CHN: Will Congress Continue Jobless Benefits to Help the Unemployed, Their Families and the Economy?

Unless Congress acts when it returns from the Thanksgiving holiday, millions of hardworking Americans who have exhausted their 26 weeks of state benefits—including 2 million in December alone—will lose their federal unemployment insurance (UI) benefits. Currently there are five applicants for every job opening in our economy. If Congress allows UI benefits for the long-term unemployed to lapse on November 30, economists warn that the loss of income to millions during the holiday season and beyond is likely to put our economy further at risk.
Since the 1950s, emergency UI benefits have kept workers afloat and kept the economy moving until unemployment declined and job prospects began to improve. Over this half-century eight rounds of federal emergency benefits have been enacted, none allowed to expire while the unemployment rate remained as high as 7.2 percent. Today, more than a year after the recession has officially ended, unemployment remains at 9.6 percent and is expected to remain high well through the end of next year.

A House bill (H.R. 6419) to extend jobless benefits through February 2011 was rejected last week, driving home the fear that benefits will likely lapse on November 30. H.R. 6419 was defeated on November 18 by a 258-154 vote under rules which require a two-thirds majority.

UI benefits have already lapsed twice this year—in April and in June. When the program expired last June, more than two million unemployed Americans had their benefits cut off during the seven weeks it took Congress to extend the program. Although benefits were retroactively restored, struggling for almost two months without this lifeline put a huge strain on unemployed workers and their families, making it hard for them to afford necessities such as groceries, utilities and other basic goods.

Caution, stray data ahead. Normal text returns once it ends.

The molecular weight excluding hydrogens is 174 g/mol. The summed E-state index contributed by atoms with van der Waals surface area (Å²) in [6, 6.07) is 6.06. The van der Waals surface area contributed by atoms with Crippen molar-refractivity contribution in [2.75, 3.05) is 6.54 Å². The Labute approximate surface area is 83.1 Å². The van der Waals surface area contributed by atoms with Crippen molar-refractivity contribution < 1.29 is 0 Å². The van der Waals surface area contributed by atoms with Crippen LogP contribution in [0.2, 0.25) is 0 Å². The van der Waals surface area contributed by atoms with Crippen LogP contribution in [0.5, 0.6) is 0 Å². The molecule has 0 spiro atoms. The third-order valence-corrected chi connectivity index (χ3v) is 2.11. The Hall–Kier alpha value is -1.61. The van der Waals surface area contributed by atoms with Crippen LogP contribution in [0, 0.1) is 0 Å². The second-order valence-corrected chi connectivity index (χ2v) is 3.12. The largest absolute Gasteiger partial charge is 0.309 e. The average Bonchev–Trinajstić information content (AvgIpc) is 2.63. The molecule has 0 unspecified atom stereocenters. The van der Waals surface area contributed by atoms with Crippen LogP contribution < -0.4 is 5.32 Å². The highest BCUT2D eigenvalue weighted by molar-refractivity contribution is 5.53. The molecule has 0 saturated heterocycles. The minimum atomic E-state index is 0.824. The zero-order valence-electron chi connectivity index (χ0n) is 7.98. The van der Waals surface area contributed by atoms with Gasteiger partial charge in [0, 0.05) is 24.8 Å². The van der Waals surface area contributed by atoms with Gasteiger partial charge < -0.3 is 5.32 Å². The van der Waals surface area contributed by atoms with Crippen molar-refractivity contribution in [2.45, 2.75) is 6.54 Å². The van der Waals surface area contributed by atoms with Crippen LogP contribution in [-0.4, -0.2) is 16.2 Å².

With the continued fragile state of the economy, the cost of discontinuing UI benefits again would be high. According to a new report by the Center for American Progress, every dollar spent on benefits for the unemployed since the recession’s start has generated $2.00 in economic growth. The $60 billion dollar cost of continuing the UI program for one year is well worth the economic payoff, as economists point to these benefits as the most effective type of stimulus spending. Goldman Sachs estimates that economic growth would fall by half a percentage point if UI benefits were allowed to expire. In contrast, extending the Bush tax cuts for the top two percent of Americans would produce far less economic growth than continuing unemployment benefits, while also increasing the deficit by $700 billion over the next ten years.

It is estimated that continuing the existing UI program through next year will create the equivalent of more than 700,000 full-time jobs in 2011. Polls show that 60 percent of Americans favor continuing UI benefits for long-term unemployed workers who have exhausted their state benefits but still cannot find a job (see poll conducted by NELP and Half in Ten, page 11).

If Congress does not pass an extension of benefits, unemployed workers will lose about $2.5 billion dollars this December. The economy, and especially the retail sector, will suffer during the holiday season and thereafter if unemployed workers do not have money to spend.

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